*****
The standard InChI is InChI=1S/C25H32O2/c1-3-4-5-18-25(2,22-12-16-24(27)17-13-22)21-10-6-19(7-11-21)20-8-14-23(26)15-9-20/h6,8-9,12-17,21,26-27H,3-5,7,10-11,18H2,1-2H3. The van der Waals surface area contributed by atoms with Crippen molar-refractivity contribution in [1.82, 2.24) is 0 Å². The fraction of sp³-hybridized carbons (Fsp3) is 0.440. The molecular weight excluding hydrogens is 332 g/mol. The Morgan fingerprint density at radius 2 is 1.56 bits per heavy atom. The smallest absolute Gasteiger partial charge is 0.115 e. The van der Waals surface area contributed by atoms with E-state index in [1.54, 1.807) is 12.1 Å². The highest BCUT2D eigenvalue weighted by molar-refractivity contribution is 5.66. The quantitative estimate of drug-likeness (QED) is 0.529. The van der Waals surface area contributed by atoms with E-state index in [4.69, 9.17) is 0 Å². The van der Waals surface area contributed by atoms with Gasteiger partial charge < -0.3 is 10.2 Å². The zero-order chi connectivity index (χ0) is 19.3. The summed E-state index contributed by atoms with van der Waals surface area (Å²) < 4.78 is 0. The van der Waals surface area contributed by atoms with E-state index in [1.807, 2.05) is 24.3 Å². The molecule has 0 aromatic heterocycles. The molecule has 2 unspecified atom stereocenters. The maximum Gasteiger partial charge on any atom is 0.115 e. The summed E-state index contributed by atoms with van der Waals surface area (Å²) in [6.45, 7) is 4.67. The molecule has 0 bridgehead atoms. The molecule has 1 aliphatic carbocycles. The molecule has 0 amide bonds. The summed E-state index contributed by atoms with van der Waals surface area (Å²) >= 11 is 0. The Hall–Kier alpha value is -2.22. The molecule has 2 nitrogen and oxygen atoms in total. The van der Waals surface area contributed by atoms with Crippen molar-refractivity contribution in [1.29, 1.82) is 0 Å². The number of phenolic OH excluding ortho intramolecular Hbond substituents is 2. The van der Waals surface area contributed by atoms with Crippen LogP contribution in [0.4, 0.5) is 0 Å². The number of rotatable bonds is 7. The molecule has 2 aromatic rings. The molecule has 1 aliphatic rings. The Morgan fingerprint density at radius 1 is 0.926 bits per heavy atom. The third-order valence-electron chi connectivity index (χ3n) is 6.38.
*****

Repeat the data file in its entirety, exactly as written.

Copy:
The standard InChI is InChI=1S/C25H32O2/c1-3-4-5-18-25(2,22-12-16-24(27)17-13-22)21-10-6-19(7-11-21)20-8-14-23(26)15-9-20/h6,8-9,12-17,21,26-27H,3-5,7,10-11,18H2,1-2H3. The van der Waals surface area contributed by atoms with Crippen molar-refractivity contribution in [1.82, 2.24) is 0 Å². The fraction of sp³-hybridized carbons (Fsp3) is 0.440. The molecular weight excluding hydrogens is 332 g/mol. The Morgan fingerprint density at radius 2 is 1.56 bits per heavy atom. The smallest absolute Gasteiger partial charge is 0.115 e. The van der Waals surface area contributed by atoms with E-state index in [1.54, 1.807) is 12.1 Å². The highest BCUT2D eigenvalue weighted by molar-refractivity contribution is 5.66. The quantitative estimate of drug-likeness (QED) is 0.529. The van der Waals surface area contributed by atoms with E-state index in [4.69, 9.17) is 0 Å². The van der Waals surface area contributed by atoms with Gasteiger partial charge < -0.3 is 10.2 Å². The zero-order chi connectivity index (χ0) is 19.3. The summed E-state index contributed by atoms with van der Waals surface area (Å²) < 4.78 is 0. The van der Waals surface area contributed by atoms with E-state index in [1.807, 2.05) is 24.3 Å². The molecule has 0 aromatic heterocycles. The molecule has 2 unspecified atom stereocenters. The maximum Gasteiger partial charge on any atom is 0.115 e. The summed E-state index contributed by atoms with van der Waals surface area (Å²) in [6.45, 7) is 4.67. The molecule has 0 bridgehead atoms. The molecule has 1 aliphatic carbocycles. The molecule has 0 amide bonds. The summed E-state index contributed by atoms with van der Waals surface area (Å²) >= 11 is 0. The Hall–Kier alpha value is -2.22. The molecule has 2 nitrogen and oxygen atoms in total. The van der Waals surface area contributed by atoms with Crippen molar-refractivity contribution in [1.29, 1.82) is 0 Å². The number of phenolic OH excluding ortho intramolecular Hbond substituents is 2. The van der Waals surface area contributed by atoms with Crippen LogP contribution in [0.4, 0.5) is 0 Å². The number of rotatable bonds is 7. The molecule has 2 aromatic rings. The molecule has 1 aliphatic rings. The Morgan fingerprint density at radius 1 is 0.926 bits per heavy atom. The third-order valence-electron chi connectivity index (χ3n) is 6.38.